Satellite plays a key role in the telecommunications networks. It is able to resolve the problem of last mile providing connections to those areas where no investment return will be possible because a large investment is required to bridge services between the local exchange and the customers. Satellite, thanks to its broadband nature, is able to provide connection in the rural areas and isolated areas with the same investment of other areas. Users has only to install a satellite terminal (see Figure 11) and subscribe to the service and they are able to receive satellite information. Moreover, thanks to the new RCS standard the customers can also use the network interactivity exploiting the return satellite channel that is faster than terrestrial one which is based on telephony network that are limited in providing high bit rates to subscribers. It will be necessary to perform a fiber cabling also between local exchange and subscribers in order to make faster the connections. Big investments are required by telephone companies to perform a fiber cabling in order to guarantee high bandwidth to each subscriber.

It is clear that the increase of multimedia services poses the problem of provide high bandwidth to the users by operators and in this context the use of satellite platform can represents an optimal solution in terms of costs. Moreover the satellite segment guarantees also an overall integration with all communication technologies.

5.1. Digital Video Broadcasting (DVB) system

In the mid-eighties, the ability to transmit digital images was still remote and it was thought that it was neither technically nor economically feasible, at least in the short term. The main reason was the high bit rate required, especially for the transmission of digital images in motion (from 108 to 270 Mbps). The most important issue was to improve the quality of the TV, so huge amounts of capital were invested in research and development of IDTV (improved Definition Television) and HDTV (High Definition Television). The situation in the early nineties has completely changed: the creation of efficient compression algorithms has resulted in immediate result, the birth of the standard JPEG image for fixed and then the MPEG standard for moving images; thanks to MPEG compression the amount of data required for transmission of digital images up to decrease a bit rate of between 1.5 and 30 Mbps has been reduced drastically, depending on the resolution chosen and the type of content of the transmitted images. Soon we saw that digital television would have satisfied the requirements of suppliers of services, but only if they had adopted a common standard, which in 1993 gave rise to the DVB Project [45]. DVB, short for Digital Video Broadcasting, is used with reference to digital television services in accordance with the standards developed by a consortium of 300 organizations (both public and private) of more than 50 countries, operating in different sectors: from production to broadcast TV of television sets by the rules of the frequency spectrum to the study of protocols for access to a network. The members of this organization work with the DVB project to develop a set of standards, technical recommendations and guidelines available to the various manufacturers. Once given the specifications, these standards are published by ETSI (European Telecommunication Standards Institute), and then made accessible to all. So thanks to these open standards, manufacturers can create interoperable DVB systems and can also easily adapt to different transmission channels (satellite, terrestrial, cable, etc.). Although it was born for the European landscape, the DVB platform is beginning to be accepted as a world standard solution, a number of radio and television programs based on DVB standards are currently operating in North and South America, Africa, Asia and Australia.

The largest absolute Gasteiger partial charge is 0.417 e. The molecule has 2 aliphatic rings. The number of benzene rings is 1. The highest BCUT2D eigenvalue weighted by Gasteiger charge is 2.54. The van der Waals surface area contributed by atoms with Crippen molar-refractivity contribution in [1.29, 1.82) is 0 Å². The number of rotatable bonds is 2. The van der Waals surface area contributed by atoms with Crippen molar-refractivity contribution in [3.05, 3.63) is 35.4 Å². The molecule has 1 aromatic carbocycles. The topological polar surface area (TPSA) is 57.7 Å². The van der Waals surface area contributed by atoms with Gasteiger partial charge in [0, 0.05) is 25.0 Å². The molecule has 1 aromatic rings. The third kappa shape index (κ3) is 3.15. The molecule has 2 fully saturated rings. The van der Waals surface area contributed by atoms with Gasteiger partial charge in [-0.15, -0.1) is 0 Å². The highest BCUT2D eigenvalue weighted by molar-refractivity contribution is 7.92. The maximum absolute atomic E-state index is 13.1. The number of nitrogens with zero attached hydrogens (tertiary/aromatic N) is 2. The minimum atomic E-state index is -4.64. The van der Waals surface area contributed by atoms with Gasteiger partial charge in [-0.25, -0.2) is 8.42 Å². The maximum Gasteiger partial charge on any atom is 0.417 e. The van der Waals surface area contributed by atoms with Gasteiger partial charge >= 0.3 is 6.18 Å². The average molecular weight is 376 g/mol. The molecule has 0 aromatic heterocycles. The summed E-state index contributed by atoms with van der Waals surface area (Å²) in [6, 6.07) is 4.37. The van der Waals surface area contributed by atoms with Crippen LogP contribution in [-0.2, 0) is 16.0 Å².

DVB means is based on the standard ISO 13818 encoded MPEG-2 and multiplexing specifications. It defines how to transmit the signals using MPEG-2 satellite, cable and terrestrial repeaters, and as transmitting the information system, the program guide, etc.. DVB allows the broadcasting of "data containers" that can include digital data of any type, a key element of DVB is the source encoding of MPEG-2 data to be transmitted in such containers. According to the channel through which must be sent the data stream it is possible to make a differentiation of DVB in: